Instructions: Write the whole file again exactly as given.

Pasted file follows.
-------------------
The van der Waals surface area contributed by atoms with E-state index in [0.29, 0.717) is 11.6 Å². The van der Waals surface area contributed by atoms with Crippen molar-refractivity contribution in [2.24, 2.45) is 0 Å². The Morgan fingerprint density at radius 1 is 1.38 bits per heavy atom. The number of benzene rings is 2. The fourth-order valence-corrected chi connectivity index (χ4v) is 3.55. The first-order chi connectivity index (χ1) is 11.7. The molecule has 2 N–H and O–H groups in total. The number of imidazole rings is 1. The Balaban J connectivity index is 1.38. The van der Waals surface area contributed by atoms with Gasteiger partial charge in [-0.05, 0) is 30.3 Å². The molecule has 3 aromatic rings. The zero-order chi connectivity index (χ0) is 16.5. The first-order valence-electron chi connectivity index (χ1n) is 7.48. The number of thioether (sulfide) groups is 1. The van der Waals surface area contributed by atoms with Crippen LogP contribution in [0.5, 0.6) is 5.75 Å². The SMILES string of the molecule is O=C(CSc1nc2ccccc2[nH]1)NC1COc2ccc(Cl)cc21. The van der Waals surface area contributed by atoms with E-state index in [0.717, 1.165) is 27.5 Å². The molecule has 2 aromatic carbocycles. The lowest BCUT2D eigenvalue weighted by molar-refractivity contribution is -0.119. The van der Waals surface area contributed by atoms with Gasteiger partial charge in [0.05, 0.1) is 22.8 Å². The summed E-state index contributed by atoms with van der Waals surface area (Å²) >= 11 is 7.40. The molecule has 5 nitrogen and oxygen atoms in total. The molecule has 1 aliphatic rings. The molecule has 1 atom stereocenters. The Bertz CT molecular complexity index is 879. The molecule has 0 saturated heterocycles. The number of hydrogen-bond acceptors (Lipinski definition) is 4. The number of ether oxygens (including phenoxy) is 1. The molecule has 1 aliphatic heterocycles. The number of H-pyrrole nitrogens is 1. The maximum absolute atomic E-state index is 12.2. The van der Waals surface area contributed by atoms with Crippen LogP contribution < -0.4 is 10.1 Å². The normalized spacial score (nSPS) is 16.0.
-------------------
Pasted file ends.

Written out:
The van der Waals surface area contributed by atoms with E-state index in [0.29, 0.717) is 11.6 Å². The van der Waals surface area contributed by atoms with Crippen molar-refractivity contribution in [2.24, 2.45) is 0 Å². The Morgan fingerprint density at radius 1 is 1.38 bits per heavy atom. The number of benzene rings is 2. The fourth-order valence-corrected chi connectivity index (χ4v) is 3.55. The first-order chi connectivity index (χ1) is 11.7. The molecule has 2 N–H and O–H groups in total. The number of imidazole rings is 1. The Balaban J connectivity index is 1.38. The van der Waals surface area contributed by atoms with Gasteiger partial charge in [-0.05, 0) is 30.3 Å². The molecule has 3 aromatic rings. The zero-order chi connectivity index (χ0) is 16.5. The first-order valence-electron chi connectivity index (χ1n) is 7.48. The number of thioether (sulfide) groups is 1. The van der Waals surface area contributed by atoms with Crippen LogP contribution in [0.5, 0.6) is 5.75 Å². The SMILES string of the molecule is O=C(CSc1nc2ccccc2[nH]1)NC1COc2ccc(Cl)cc21. The van der Waals surface area contributed by atoms with E-state index in [0.717, 1.165) is 27.5 Å². The molecule has 2 aromatic carbocycles. The lowest BCUT2D eigenvalue weighted by molar-refractivity contribution is -0.119. The van der Waals surface area contributed by atoms with Gasteiger partial charge in [0.05, 0.1) is 22.8 Å². The summed E-state index contributed by atoms with van der Waals surface area (Å²) >= 11 is 7.40. The molecule has 5 nitrogen and oxygen atoms in total. The molecule has 1 aliphatic rings. The molecule has 1 atom stereocenters. The Bertz CT molecular complexity index is 879. The molecule has 0 saturated heterocycles. The number of hydrogen-bond acceptors (Lipinski definition) is 4. The number of ether oxygens (including phenoxy) is 1. The molecule has 1 aliphatic heterocycles. The number of H-pyrrole nitrogens is 1. The maximum absolute atomic E-state index is 12.2. The van der Waals surface area contributed by atoms with Crippen LogP contribution < -0.4 is 10.1 Å². The normalized spacial score (nSPS) is 16.0.